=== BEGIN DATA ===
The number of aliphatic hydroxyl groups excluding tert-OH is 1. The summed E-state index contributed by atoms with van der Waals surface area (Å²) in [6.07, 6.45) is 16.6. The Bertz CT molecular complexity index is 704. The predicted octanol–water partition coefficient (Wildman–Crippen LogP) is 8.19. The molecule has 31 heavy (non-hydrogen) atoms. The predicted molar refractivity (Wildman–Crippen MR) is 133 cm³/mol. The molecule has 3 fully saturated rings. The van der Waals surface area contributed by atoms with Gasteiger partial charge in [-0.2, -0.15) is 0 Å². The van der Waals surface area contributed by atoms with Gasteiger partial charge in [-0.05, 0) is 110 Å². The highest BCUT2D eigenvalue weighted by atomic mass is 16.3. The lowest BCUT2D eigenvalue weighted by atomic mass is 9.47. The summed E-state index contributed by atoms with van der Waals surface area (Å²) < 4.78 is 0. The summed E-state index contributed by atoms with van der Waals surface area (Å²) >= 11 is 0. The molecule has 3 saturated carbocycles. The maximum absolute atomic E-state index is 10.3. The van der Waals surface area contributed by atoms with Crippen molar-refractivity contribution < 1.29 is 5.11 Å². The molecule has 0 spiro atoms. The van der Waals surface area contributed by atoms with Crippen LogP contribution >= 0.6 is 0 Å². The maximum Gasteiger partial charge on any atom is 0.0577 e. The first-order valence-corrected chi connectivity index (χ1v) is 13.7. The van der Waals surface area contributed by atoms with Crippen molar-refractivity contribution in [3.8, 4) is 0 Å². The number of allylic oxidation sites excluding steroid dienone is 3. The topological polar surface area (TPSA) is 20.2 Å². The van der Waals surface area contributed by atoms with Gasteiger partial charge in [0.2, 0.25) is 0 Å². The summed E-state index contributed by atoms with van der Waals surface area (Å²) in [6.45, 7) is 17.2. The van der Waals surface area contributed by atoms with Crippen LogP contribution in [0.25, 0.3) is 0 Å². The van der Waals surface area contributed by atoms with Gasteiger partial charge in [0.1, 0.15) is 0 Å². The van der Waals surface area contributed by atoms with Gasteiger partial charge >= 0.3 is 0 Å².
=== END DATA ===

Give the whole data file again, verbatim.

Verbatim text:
The number of aliphatic hydroxyl groups excluding tert-OH is 1. The summed E-state index contributed by atoms with van der Waals surface area (Å²) in [6.07, 6.45) is 16.6. The Bertz CT molecular complexity index is 704. The predicted octanol–water partition coefficient (Wildman–Crippen LogP) is 8.19. The molecule has 31 heavy (non-hydrogen) atoms. The predicted molar refractivity (Wildman–Crippen MR) is 133 cm³/mol. The molecule has 3 fully saturated rings. The van der Waals surface area contributed by atoms with Gasteiger partial charge in [-0.2, -0.15) is 0 Å². The van der Waals surface area contributed by atoms with Gasteiger partial charge in [-0.05, 0) is 110 Å². The highest BCUT2D eigenvalue weighted by atomic mass is 16.3. The lowest BCUT2D eigenvalue weighted by atomic mass is 9.47. The summed E-state index contributed by atoms with van der Waals surface area (Å²) < 4.78 is 0. The summed E-state index contributed by atoms with van der Waals surface area (Å²) >= 11 is 0. The molecule has 3 saturated carbocycles. The maximum absolute atomic E-state index is 10.3. The van der Waals surface area contributed by atoms with Crippen molar-refractivity contribution < 1.29 is 5.11 Å². The molecule has 0 spiro atoms. The van der Waals surface area contributed by atoms with Crippen LogP contribution >= 0.6 is 0 Å². The maximum Gasteiger partial charge on any atom is 0.0577 e. The first-order valence-corrected chi connectivity index (χ1v) is 13.7. The van der Waals surface area contributed by atoms with Crippen molar-refractivity contribution in [3.8, 4) is 0 Å². The number of allylic oxidation sites excluding steroid dienone is 3. The topological polar surface area (TPSA) is 20.2 Å². The van der Waals surface area contributed by atoms with Gasteiger partial charge in [0.2, 0.25) is 0 Å². The summed E-state index contributed by atoms with van der Waals surface area (Å²) in [6.45, 7) is 17.2. The van der Waals surface area contributed by atoms with Crippen LogP contribution in [0.25, 0.3) is 0 Å². The van der Waals surface area contributed by atoms with Gasteiger partial charge in [0.1, 0.15) is 0 Å². The van der Waals surface area contributed by atoms with Gasteiger partial charge >= 0.3 is 0 Å².